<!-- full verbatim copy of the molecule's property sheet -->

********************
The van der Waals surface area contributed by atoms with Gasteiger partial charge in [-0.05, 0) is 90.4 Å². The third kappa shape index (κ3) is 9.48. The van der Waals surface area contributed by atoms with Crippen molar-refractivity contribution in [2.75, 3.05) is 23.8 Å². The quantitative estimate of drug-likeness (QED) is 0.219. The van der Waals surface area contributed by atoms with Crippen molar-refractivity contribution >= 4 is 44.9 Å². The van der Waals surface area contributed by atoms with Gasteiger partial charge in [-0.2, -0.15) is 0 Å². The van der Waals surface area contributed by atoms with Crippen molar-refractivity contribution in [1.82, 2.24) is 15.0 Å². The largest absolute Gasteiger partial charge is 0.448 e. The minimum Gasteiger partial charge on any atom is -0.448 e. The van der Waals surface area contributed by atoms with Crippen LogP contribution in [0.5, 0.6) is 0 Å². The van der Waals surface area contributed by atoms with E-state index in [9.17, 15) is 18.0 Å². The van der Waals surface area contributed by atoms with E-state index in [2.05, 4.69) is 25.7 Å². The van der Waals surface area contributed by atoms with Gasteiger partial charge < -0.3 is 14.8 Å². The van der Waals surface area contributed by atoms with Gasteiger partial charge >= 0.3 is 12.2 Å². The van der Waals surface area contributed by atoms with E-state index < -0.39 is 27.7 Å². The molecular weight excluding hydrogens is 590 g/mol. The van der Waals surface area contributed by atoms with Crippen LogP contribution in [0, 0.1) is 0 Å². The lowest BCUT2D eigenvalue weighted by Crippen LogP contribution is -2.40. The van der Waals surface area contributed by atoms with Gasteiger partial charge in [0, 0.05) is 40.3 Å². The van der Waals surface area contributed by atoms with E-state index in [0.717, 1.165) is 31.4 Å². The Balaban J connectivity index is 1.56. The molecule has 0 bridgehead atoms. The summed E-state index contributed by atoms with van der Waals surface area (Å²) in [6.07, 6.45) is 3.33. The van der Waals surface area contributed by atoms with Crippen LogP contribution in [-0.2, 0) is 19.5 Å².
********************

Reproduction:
The van der Waals surface area contributed by atoms with Gasteiger partial charge in [-0.05, 0) is 90.4 Å². The third kappa shape index (κ3) is 9.48. The van der Waals surface area contributed by atoms with Crippen molar-refractivity contribution in [2.75, 3.05) is 23.8 Å². The quantitative estimate of drug-likeness (QED) is 0.219. The van der Waals surface area contributed by atoms with Crippen molar-refractivity contribution >= 4 is 44.9 Å². The van der Waals surface area contributed by atoms with Gasteiger partial charge in [-0.2, -0.15) is 0 Å². The van der Waals surface area contributed by atoms with Crippen molar-refractivity contribution in [1.82, 2.24) is 15.0 Å². The largest absolute Gasteiger partial charge is 0.448 e. The minimum Gasteiger partial charge on any atom is -0.448 e. The van der Waals surface area contributed by atoms with Crippen LogP contribution in [0.5, 0.6) is 0 Å². The van der Waals surface area contributed by atoms with E-state index in [9.17, 15) is 18.0 Å². The van der Waals surface area contributed by atoms with E-state index in [2.05, 4.69) is 25.7 Å². The van der Waals surface area contributed by atoms with Gasteiger partial charge < -0.3 is 14.8 Å². The van der Waals surface area contributed by atoms with Gasteiger partial charge >= 0.3 is 12.2 Å². The van der Waals surface area contributed by atoms with E-state index < -0.39 is 27.7 Å². The molecular weight excluding hydrogens is 590 g/mol. The van der Waals surface area contributed by atoms with Crippen LogP contribution in [0, 0.1) is 0 Å². The lowest BCUT2D eigenvalue weighted by Crippen LogP contribution is -2.40. The van der Waals surface area contributed by atoms with Gasteiger partial charge in [0, 0.05) is 40.3 Å². The van der Waals surface area contributed by atoms with E-state index in [0.717, 1.165) is 31.4 Å². The Balaban J connectivity index is 1.56. The molecule has 0 bridgehead atoms. The summed E-state index contributed by atoms with van der Waals surface area (Å²) in [6.07, 6.45) is 3.33. The van der Waals surface area contributed by atoms with Crippen LogP contribution in [-0.2, 0) is 19.5 Å².